Are ER services really the cost villains?

Maligned over the last decade as places to avoid because of the price of the care they delivered, a study by the RAND Corporation goes a long way toward improving the image of hospital emergency rooms (ERs). The ER price tag was too high for the insurance companies that paid the bills, so many of them tried to discourage ER use by designing policies with high coinsurance and copayments to make patients think twice before going to one.

The RAND study found that emergency rooms, however, have a vital role in the emerging health care delivery system and can even become partners in delivering appropriate care. A key finding of the study: doctors are actually sending patients to emergency rooms — a notion that contradicts the current inaccurate narrative that mostly uninsured patients are flooding ERs.

Dr. Arthur Kellermann, an ER doctor and a senior RAND researcher told me in a phone interview that “doctors said ‘the ER is my overflow valve. It’s where I send complicated patients. It’s becoming my diagnostic center.’” Today’s primary care docs may have little choice, Kellermann explained, because they are seeing more and more patients and have less time to spend with them and do complicated workups.

RAND researchers found that hospital emergency rooms have become a gateway for hospital admissions and are actually helping to reduce the number of preventable admissions. That could, of course, save money.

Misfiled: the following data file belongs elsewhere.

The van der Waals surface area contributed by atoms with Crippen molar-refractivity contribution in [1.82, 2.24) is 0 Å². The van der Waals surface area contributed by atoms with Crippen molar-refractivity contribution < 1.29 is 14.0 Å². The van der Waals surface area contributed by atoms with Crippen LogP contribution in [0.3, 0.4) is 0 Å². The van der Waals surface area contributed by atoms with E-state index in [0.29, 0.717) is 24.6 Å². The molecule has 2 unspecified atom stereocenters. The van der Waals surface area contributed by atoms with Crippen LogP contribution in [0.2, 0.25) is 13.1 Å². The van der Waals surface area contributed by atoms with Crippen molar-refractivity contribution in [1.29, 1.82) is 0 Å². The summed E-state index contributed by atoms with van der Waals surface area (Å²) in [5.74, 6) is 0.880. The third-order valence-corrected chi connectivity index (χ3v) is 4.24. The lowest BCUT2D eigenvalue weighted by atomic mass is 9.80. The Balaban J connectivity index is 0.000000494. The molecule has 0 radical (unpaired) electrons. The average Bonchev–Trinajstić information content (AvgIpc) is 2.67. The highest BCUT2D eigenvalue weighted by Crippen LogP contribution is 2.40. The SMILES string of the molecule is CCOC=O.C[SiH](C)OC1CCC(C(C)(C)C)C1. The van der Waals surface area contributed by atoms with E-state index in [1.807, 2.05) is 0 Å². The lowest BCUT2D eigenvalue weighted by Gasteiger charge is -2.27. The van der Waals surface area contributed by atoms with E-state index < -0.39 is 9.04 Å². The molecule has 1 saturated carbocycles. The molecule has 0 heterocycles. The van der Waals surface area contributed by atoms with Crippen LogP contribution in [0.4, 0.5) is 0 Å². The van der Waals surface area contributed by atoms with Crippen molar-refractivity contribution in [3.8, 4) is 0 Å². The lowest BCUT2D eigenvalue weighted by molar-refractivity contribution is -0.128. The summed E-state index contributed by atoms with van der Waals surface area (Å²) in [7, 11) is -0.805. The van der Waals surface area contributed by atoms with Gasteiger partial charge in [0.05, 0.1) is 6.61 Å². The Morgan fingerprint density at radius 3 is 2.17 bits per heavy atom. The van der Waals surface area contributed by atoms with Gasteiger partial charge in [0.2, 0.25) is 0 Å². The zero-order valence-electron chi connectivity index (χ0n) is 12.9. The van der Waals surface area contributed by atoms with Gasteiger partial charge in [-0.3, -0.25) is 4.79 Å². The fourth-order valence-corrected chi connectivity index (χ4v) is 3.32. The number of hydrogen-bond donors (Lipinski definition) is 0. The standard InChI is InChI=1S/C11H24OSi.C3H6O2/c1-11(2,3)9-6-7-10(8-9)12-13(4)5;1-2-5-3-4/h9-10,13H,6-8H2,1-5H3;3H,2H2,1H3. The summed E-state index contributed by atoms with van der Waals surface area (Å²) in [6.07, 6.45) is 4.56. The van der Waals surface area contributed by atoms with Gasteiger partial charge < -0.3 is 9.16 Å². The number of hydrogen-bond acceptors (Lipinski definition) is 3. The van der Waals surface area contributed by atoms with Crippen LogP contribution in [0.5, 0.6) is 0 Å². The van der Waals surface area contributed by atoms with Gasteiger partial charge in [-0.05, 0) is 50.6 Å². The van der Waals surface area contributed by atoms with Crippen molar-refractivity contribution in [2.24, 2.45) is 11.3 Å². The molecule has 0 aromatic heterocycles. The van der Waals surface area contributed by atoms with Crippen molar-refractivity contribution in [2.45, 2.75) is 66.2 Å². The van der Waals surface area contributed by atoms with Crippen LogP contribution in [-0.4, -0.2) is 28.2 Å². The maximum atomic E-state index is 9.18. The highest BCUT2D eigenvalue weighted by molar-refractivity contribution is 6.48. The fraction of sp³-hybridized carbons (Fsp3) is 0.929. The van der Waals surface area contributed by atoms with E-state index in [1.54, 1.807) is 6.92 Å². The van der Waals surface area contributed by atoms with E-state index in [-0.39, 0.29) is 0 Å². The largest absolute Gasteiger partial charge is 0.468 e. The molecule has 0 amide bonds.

Kellermann said it’s a “fact-resistant idea that emergency rooms are inappropriate sites of care.” Researchers also discovered that people use them because they have no other options. They don’t use them instead of seeking care from “nine to five” doctor’s offices, a notion that has also become part of the national narrative about emergency rooms.

Hospitals seeking new ER patients are responding to demands for convenient health care by advertising, sometimes on billboards, how many minutes prospective patients have to wait. In many parts of the country, they are targeting upscale suburbanites who are more likely to have insurance and can boost the hospital’s bottom line. Emergency room care is still some of the most expensive care around.

Even though it’s costly care, ER services are not the cost villains that politicians and others have portrayed them to be. Kellermann told me that ERs account for between 3 and 6 percent of total health care spending compared to 31 percent for inpatient hospital stays. “The average cost of an ER visit is $900. It’s 10 times that for the average hospital stay,” he pointed out.

What’s the bottom line for patients in all this? If ERs are to play a greater role as partners in a redesigned health care system, will insurance companies redesign their policies to be less punitive and lower the financial barriers to using the ER? That policy seems to contradict the hospitals’ push to bring more patients through the ER entrance. And what about those busy doctors sending more patients to ERs for their highly skilled diagnostics and test equipment?

But then again, logic is not the coin of the realm in America’s increasingly for-profit health care system.

Trudy Lieberman is a journalist and an adjunct associate professor of public health, Hunter College. She blogs regularly on the Prepared Patient Forum.

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  • Mike